Metabolic and Renal Effects of Consumption of Five Phytochemicals in High-Fat Fed C57BL6J Mice Public Deposited

http://ir.library.oregonstate.edu/concern/graduate_thesis_or_dissertations/9306t2393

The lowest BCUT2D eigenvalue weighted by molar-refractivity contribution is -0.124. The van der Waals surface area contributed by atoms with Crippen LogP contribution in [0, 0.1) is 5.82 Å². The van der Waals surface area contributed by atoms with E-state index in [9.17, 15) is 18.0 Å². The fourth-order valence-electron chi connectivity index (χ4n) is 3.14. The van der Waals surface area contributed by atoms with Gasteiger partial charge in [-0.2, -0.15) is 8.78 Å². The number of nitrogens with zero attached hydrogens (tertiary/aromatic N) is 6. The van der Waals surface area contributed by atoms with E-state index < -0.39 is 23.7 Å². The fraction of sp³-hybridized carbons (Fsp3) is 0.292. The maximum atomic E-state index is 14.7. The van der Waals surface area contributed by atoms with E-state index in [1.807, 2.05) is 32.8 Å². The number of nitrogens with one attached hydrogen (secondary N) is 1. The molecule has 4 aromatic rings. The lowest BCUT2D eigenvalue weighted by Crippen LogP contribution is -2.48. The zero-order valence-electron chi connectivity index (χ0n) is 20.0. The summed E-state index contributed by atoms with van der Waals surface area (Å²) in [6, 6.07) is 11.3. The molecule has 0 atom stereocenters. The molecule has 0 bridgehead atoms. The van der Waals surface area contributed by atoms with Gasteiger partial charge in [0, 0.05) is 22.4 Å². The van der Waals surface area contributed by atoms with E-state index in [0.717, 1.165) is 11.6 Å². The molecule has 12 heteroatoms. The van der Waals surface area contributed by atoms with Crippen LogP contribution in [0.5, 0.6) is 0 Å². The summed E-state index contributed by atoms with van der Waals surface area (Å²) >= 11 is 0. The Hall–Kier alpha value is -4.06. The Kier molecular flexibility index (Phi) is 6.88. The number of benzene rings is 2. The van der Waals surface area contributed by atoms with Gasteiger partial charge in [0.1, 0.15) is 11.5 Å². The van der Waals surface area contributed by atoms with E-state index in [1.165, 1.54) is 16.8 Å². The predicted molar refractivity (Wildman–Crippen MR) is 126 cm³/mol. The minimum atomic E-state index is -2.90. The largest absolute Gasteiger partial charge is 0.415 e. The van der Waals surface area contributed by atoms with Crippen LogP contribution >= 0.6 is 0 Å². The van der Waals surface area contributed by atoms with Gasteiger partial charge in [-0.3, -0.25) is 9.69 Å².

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  • A significant body of research demonstrates that phytochemical intake favorably influences hepatic metabolism via a number of different biological mechanisms. Other research has shown a positive effect of certain phytochemicals on kidney health, specifically in ameliorating symptoms of kidney disease. The current research used three separate studies that tested the relative effect of five different phytochemicals commonly used as dietary supplements using the high-fat fed C57BL/6J mouse as a model for the obesigenic Western diet (HF). In each study, diets were formulated to include levels of phytochemicals that could be reasonably achieved with a typical dietary supplement use. Animals were fed experimental diets ad libitum and body weight and food intake was recorded weekly. Glucose tolerance tests were conducted and urinary albumin-to-creatinine ratio was determined using metabolic cages. At the end of each of the studies, animals were sacrificed, serum collected, and kidney tissue saved for RNA isolation and gene expression analysis. The results of the three studies varied slightly but certain trends were observed in all three studies. Gene expression measurements were made via RT-PCR in liver and kidney to evaluate the expression of genes, related to lipid metabolism and transport, renal podocyte function, and gene transcription factors. Gene regulation changes were consistent with improved hepatic lipid metabolism and renal podocyte function with phytochemical consumption. These studies support the conclusion that the consumption of some phytochemicals in fruits and green tea has a positive effect on metabolic health of the liver and kidney.
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